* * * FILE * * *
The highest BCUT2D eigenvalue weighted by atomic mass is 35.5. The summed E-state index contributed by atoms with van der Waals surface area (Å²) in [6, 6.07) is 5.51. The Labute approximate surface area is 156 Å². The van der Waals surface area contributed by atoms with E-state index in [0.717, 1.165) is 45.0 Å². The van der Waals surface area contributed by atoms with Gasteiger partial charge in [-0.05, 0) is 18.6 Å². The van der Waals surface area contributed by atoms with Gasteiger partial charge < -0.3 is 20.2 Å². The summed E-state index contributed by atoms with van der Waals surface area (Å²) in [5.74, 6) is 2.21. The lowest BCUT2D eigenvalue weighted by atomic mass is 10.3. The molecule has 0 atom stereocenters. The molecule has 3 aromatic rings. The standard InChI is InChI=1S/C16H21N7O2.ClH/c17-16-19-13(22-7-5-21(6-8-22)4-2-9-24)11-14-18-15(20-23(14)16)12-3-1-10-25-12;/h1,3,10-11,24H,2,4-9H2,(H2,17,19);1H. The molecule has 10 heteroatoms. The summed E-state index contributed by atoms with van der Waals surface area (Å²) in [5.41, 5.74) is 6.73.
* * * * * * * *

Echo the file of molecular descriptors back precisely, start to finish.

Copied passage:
The highest BCUT2D eigenvalue weighted by atomic mass is 35.5. The summed E-state index contributed by atoms with van der Waals surface area (Å²) in [6, 6.07) is 5.51. The Labute approximate surface area is 156 Å². The van der Waals surface area contributed by atoms with E-state index in [0.717, 1.165) is 45.0 Å². The van der Waals surface area contributed by atoms with Gasteiger partial charge in [-0.05, 0) is 18.6 Å². The van der Waals surface area contributed by atoms with Gasteiger partial charge < -0.3 is 20.2 Å². The summed E-state index contributed by atoms with van der Waals surface area (Å²) in [5.74, 6) is 2.21. The lowest BCUT2D eigenvalue weighted by atomic mass is 10.3. The molecule has 0 atom stereocenters. The molecule has 3 aromatic rings. The standard InChI is InChI=1S/C16H21N7O2.ClH/c17-16-19-13(22-7-5-21(6-8-22)4-2-9-24)11-14-18-15(20-23(14)16)12-3-1-10-25-12;/h1,3,10-11,24H,2,4-9H2,(H2,17,19);1H. The molecule has 10 heteroatoms. The summed E-state index contributed by atoms with van der Waals surface area (Å²) in [5.41, 5.74) is 6.73.